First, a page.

Rumaan Alam’s latest book Leave the World Behind starts in an idyllic manner – a family on holiday on Long Island. But despite the tranquil and familiar setting – an Airbnb in the country with a swimming pool, plenty of snacks and trips to the beach – there is plenty of foreboding. There is an underlying tension, caused if nothing else by the trappings of a city life that the family cannot leave behind – screen time for the teenagers Rose and Archie, mother Amanda sneakily checking her work emails. But then the internet and satellite go down and there are strangers knocking at the door in the middle of the night.
GH and Ruth are running from something – a blackout in New York, that is possibly the harbinger of something bigger and darker. They are seeking sanctuary, but their sanctuary is already inhabited. GH and Ruth claim to be the owners of the AirBnB, which they rent out during the holiday period to help pay for their renovations. Clay and Amanda are a white, middle class American couple and when confronted by an older black couple they have to fight against deep seated prejudices. Alam wisely does not let this particular tension play too long. Rather, he casts his narrative eye across the points of view of all four of the adults, firmly establishing at least in the readers’ minds all of their positions as their prejudice, compassion, suspicion and empathy conflict with each other.
Alam spends the rest of the book ramping up the tension on his six characters and observing the shifting relationships across the three generations in the house. But more than this, he explores our unpreparedness for disaster, the dawning realisation that in the face of significant challenges “comfort and safety [mean] nothing”. That safety is an illusion. But also, when the temptation is to withdraw and to take a positive that it is every person for themselves it is still possible to make connections, to find a shared experience and goal and to strive to create community.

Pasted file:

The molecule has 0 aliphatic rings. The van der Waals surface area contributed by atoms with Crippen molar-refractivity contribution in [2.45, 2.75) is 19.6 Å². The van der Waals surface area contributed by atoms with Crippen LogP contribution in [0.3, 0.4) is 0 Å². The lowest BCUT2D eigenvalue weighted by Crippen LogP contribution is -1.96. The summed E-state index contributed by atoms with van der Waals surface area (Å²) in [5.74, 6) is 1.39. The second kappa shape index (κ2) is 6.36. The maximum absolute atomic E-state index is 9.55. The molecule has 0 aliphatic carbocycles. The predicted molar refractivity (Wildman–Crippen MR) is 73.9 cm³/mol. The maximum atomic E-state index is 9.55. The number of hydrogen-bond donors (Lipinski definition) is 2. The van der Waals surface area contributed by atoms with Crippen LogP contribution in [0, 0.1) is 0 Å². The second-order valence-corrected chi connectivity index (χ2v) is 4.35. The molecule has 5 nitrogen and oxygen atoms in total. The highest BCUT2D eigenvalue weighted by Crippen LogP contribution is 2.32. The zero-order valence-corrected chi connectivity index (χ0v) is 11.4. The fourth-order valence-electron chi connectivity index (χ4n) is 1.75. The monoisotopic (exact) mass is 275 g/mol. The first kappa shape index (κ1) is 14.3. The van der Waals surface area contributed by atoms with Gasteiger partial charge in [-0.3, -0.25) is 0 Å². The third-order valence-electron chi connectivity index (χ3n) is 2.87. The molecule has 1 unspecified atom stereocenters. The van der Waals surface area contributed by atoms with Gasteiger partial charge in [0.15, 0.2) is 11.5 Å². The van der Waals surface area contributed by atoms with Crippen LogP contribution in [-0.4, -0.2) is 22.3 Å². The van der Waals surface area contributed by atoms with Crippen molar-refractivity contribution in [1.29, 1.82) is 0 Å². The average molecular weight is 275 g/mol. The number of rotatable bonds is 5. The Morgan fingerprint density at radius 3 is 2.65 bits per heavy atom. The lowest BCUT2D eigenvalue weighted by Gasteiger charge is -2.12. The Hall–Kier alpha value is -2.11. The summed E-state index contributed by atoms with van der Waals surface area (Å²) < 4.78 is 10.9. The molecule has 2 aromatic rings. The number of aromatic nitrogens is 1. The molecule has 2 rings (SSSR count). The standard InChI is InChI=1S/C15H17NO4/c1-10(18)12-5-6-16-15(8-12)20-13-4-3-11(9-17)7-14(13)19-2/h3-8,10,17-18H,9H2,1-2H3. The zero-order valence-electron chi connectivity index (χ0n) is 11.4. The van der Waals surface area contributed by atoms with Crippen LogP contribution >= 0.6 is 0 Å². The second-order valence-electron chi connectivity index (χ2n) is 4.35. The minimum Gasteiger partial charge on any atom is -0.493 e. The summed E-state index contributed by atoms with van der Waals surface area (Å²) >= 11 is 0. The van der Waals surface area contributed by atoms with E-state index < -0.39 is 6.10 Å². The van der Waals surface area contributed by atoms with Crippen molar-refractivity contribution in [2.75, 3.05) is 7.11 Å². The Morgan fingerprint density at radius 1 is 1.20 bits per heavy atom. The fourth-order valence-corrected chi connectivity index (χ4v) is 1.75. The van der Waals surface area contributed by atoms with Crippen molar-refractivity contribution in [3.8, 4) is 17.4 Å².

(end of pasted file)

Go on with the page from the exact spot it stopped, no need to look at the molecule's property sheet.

Leave the World Behind is a pre-apocalyptic novel. Alam gives some insight of what is going on in the rest of America and later on the world and also provides some brief but horrifying glimpses of the future. In doing so he is able to contextualise the first forty eight hours of this event, how people process and deal with an impending disaster, drawing conclusions rightly or wrongly from a very limited set of very personal data. And while it is a stretch to compare the disaster in this novel to Covid, there are precedents for this kind of behavioural trade off being seen in other recent natural disasters and a not so subtle consideration of how humans are responding to climate change.
While taking a little time to call out some social ills and to consider issues of race and class, Alam is at heart interested in human interactions. He wants to explore how people react and relate to each other under pressure, juxtaposing the lazy insouciance of the first few chapters with a growing sense of unease, panic and confusion. And, importantly, how his characters and the people they encounter are able or not to redefine the meaning of community, of family and of home. Leave the World Behind is a scary and tough but is also a compelling and ultimately compassionate book.